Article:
The Koch brothers teach history

Welcome to history class, boys and girls! Today's lesson -- in fact, every day's lesson -- will be taught by the Koch brothers.

State high school social studies teachers would be encouraged to use curriculum materials prepared by an institute funded by the conservative Koch family, under a proposal the Department of Public Instruction presented Wednesday.

Did someone put loony juice in the water over at DPI?

June Atkinson, state school superintendent and a Democrat, said the state looked for groups that could help write the founding principles curriculum but found only the Bill of Rights Institute. The institute did not return phone calls.
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But history teachers said in interviews Wednesday that they already have a wealth of resources available for teaching the founding principles. Some said it was not appropriate for a Koch-connected group to write public school course materials, and none knew that the state had hired the institute to develop a curriculum.

Seriously, the Koch brothers? Did anyone ask teachers about this?

People whose “principal concern is profit-making” should not develop curriculum, said Bryan Proffitt, a history teacher at Hillside High School in Durham

Paige Meszaros, an AP U.S. History teacher at Longleaf School of the Arts in Raleigh, said the controversy doesn’t reflect what’s happening in the classroom where she teaches the founding principles.

She uses information from the Smithsonian Institution, the Library of Congress and other sources in her classes, and said it’s a bad idea to have a single curriculum for a course.

“You’re setting up students for failure when you limit their world view,” she said. “It’s not allowing teachers to be professionals. I would love to look at the lesson plans, but I would not want that to be dictated.”

[UNC-CH history professor Harry] Watson said he didn’t think it appropriate for the state to turn to a Koch-funded group to help write history lessons.

“I think the Koch brothers have demonstrated they have a strong and active partisan interest in politics,” he said. “I don’t think the public school curriculum should be written from a partisan perspective.”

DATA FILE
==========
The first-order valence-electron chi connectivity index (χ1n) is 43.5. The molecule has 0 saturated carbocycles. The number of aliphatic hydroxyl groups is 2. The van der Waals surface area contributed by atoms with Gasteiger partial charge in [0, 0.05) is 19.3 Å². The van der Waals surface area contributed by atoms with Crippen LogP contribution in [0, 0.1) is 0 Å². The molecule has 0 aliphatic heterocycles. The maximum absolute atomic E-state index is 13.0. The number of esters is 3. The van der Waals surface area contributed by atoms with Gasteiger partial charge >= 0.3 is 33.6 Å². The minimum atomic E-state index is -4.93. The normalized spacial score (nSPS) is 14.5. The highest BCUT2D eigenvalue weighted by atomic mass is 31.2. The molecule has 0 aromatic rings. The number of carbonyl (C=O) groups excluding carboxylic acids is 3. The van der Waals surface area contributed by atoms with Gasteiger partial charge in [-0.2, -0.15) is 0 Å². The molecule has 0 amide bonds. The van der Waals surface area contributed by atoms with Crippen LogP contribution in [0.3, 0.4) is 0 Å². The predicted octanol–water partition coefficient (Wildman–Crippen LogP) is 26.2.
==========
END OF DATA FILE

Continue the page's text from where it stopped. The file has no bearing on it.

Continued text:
See, Harry Watson, that is where you differ from the people in charge of North Carolina. People like Jerry Tillman, Craig Horn, Skip Stam, Tom Apodaca and the other far-right fringe extremists. They DO think public school curriculum should be written from a partisan perspective. Theirs.

Oh, and if your wound isn't already hurting enough, here's a big shaker full of salt for it:

The Bill of Rights Institute, based in Virginia, had a $100,000, sole-source contract with the state to help develop materials for teachers to use in a course on founding principles that the state requires students to take. The institute was founded in 1999 and receives grants from David H. Koch, the Charles Koch Foundation, and the Fred and Mary Koch Foundation, according to a website on Koch family philanthropies.

Yeah, that's right. We paid the Koch brothers $100,000 of our tax money so they can indoctrinate our kids.

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The source of this idiocy

This particular course is treated differently from other courses, because of a law that says that the state must develop a complete curriculum for teaching the "founding principles".

If you're wondering whether the source of such a poorly conceived law is ALEC, the answer is (SURPRISE!) yes.

The 390-page founding principles curriculum includes readings, activities, questions students should discuss and references to online resources for the 10 principles described in a 2011 law inspired by proposed legislation promoted by the American Legislative Exchange Council, a conservative group backed by major corporations.

Yeah, that's right. Sleazy, self-interested politicians passed a law handed to them by ALEC that results in paying $100,000 to the Koch brothers for the privilege of indoctrinating our kids.